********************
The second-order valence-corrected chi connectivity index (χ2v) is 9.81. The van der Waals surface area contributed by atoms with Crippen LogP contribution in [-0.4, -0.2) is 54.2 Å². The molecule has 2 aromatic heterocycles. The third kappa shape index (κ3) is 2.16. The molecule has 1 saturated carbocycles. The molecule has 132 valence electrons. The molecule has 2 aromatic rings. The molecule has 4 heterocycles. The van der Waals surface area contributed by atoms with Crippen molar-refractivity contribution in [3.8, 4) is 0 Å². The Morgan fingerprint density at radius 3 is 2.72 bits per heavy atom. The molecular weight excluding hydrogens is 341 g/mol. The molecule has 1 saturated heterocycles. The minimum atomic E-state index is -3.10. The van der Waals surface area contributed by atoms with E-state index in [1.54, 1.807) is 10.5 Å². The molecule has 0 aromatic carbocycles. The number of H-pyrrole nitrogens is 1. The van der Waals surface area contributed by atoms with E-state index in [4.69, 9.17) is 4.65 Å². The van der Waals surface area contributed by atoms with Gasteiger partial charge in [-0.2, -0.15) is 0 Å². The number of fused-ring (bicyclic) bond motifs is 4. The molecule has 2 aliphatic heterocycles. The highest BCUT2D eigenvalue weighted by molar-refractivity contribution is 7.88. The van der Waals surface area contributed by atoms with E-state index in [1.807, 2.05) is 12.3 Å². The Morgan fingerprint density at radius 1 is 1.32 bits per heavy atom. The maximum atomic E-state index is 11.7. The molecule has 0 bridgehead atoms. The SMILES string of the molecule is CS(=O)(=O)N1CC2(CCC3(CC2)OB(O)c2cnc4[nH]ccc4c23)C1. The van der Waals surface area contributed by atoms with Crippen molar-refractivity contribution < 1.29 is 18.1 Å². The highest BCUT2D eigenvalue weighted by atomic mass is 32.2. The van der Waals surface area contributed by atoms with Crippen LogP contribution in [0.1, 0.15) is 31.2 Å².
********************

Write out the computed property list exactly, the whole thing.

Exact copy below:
The second-order valence-corrected chi connectivity index (χ2v) is 9.81. The van der Waals surface area contributed by atoms with Crippen LogP contribution in [-0.4, -0.2) is 54.2 Å². The molecule has 2 aromatic heterocycles. The third kappa shape index (κ3) is 2.16. The molecule has 1 saturated carbocycles. The molecule has 132 valence electrons. The molecule has 2 aromatic rings. The molecule has 4 heterocycles. The van der Waals surface area contributed by atoms with Crippen molar-refractivity contribution in [3.8, 4) is 0 Å². The Morgan fingerprint density at radius 3 is 2.72 bits per heavy atom. The molecular weight excluding hydrogens is 341 g/mol. The molecule has 1 saturated heterocycles. The minimum atomic E-state index is -3.10. The van der Waals surface area contributed by atoms with E-state index in [1.54, 1.807) is 10.5 Å². The molecule has 0 aromatic carbocycles. The number of H-pyrrole nitrogens is 1. The van der Waals surface area contributed by atoms with E-state index in [4.69, 9.17) is 4.65 Å². The van der Waals surface area contributed by atoms with Gasteiger partial charge in [-0.2, -0.15) is 0 Å². The number of fused-ring (bicyclic) bond motifs is 4. The molecule has 2 aliphatic heterocycles. The highest BCUT2D eigenvalue weighted by molar-refractivity contribution is 7.88. The van der Waals surface area contributed by atoms with E-state index in [1.807, 2.05) is 12.3 Å². The Morgan fingerprint density at radius 1 is 1.32 bits per heavy atom. The maximum atomic E-state index is 11.7. The molecule has 0 bridgehead atoms. The SMILES string of the molecule is CS(=O)(=O)N1CC2(CCC3(CC2)OB(O)c2cnc4[nH]ccc4c23)C1. The van der Waals surface area contributed by atoms with Crippen molar-refractivity contribution < 1.29 is 18.1 Å². The highest BCUT2D eigenvalue weighted by atomic mass is 32.2. The van der Waals surface area contributed by atoms with Crippen LogP contribution in [0.1, 0.15) is 31.2 Å².